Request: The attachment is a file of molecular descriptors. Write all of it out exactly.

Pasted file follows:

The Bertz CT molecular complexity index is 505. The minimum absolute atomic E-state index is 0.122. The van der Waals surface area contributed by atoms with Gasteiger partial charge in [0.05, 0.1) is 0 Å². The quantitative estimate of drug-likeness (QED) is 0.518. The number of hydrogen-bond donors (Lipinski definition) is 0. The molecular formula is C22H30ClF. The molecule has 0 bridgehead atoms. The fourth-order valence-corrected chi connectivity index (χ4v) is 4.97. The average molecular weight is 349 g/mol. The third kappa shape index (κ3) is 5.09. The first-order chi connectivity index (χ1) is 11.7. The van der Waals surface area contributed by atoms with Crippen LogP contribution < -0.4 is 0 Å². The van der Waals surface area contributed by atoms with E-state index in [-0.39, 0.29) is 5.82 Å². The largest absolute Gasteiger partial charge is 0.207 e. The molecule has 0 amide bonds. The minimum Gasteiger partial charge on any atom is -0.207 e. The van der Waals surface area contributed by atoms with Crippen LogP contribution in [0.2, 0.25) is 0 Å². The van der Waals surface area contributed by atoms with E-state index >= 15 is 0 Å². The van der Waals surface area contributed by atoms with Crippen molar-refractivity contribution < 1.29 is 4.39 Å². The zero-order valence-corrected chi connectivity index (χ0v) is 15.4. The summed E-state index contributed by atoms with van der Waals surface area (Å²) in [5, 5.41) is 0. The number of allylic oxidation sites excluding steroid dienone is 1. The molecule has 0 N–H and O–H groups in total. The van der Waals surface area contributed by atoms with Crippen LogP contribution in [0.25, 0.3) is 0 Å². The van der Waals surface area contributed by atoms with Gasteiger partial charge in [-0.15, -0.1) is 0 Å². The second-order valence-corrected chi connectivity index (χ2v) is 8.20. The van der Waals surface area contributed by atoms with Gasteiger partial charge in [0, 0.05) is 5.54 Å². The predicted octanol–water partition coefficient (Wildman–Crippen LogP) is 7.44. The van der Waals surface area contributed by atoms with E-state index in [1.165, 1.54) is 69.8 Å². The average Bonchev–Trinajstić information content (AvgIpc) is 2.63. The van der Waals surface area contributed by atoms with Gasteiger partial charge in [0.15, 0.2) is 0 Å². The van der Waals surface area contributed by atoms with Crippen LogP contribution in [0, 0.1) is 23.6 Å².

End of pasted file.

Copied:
The Bertz CT molecular complexity index is 505. The minimum absolute atomic E-state index is 0.122. The van der Waals surface area contributed by atoms with Gasteiger partial charge in [0.05, 0.1) is 0 Å². The quantitative estimate of drug-likeness (QED) is 0.518. The number of hydrogen-bond donors (Lipinski definition) is 0. The molecular formula is C22H30ClF. The molecule has 0 bridgehead atoms. The fourth-order valence-corrected chi connectivity index (χ4v) is 4.97. The average molecular weight is 349 g/mol. The third kappa shape index (κ3) is 5.09. The first-order chi connectivity index (χ1) is 11.7. The van der Waals surface area contributed by atoms with Crippen LogP contribution < -0.4 is 0 Å². The van der Waals surface area contributed by atoms with E-state index in [-0.39, 0.29) is 5.82 Å². The largest absolute Gasteiger partial charge is 0.207 e. The molecule has 0 amide bonds. The minimum Gasteiger partial charge on any atom is -0.207 e. The van der Waals surface area contributed by atoms with Crippen LogP contribution in [0.2, 0.25) is 0 Å². The van der Waals surface area contributed by atoms with E-state index >= 15 is 0 Å². The van der Waals surface area contributed by atoms with Crippen molar-refractivity contribution < 1.29 is 4.39 Å². The zero-order valence-corrected chi connectivity index (χ0v) is 15.4. The summed E-state index contributed by atoms with van der Waals surface area (Å²) in [5, 5.41) is 0. The number of allylic oxidation sites excluding steroid dienone is 1. The molecule has 0 N–H and O–H groups in total. The van der Waals surface area contributed by atoms with Crippen LogP contribution in [0.25, 0.3) is 0 Å². The van der Waals surface area contributed by atoms with Gasteiger partial charge in [-0.15, -0.1) is 0 Å². The second-order valence-corrected chi connectivity index (χ2v) is 8.20. The van der Waals surface area contributed by atoms with Gasteiger partial charge in [0, 0.05) is 5.54 Å². The predicted octanol–water partition coefficient (Wildman–Crippen LogP) is 7.44. The van der Waals surface area contributed by atoms with E-state index in [1.165, 1.54) is 69.8 Å². The average Bonchev–Trinajstić information content (AvgIpc) is 2.63. The van der Waals surface area contributed by atoms with Gasteiger partial charge in [0.15, 0.2) is 0 Å². The van der Waals surface area contributed by atoms with Crippen LogP contribution in [0, 0.1) is 23.6 Å².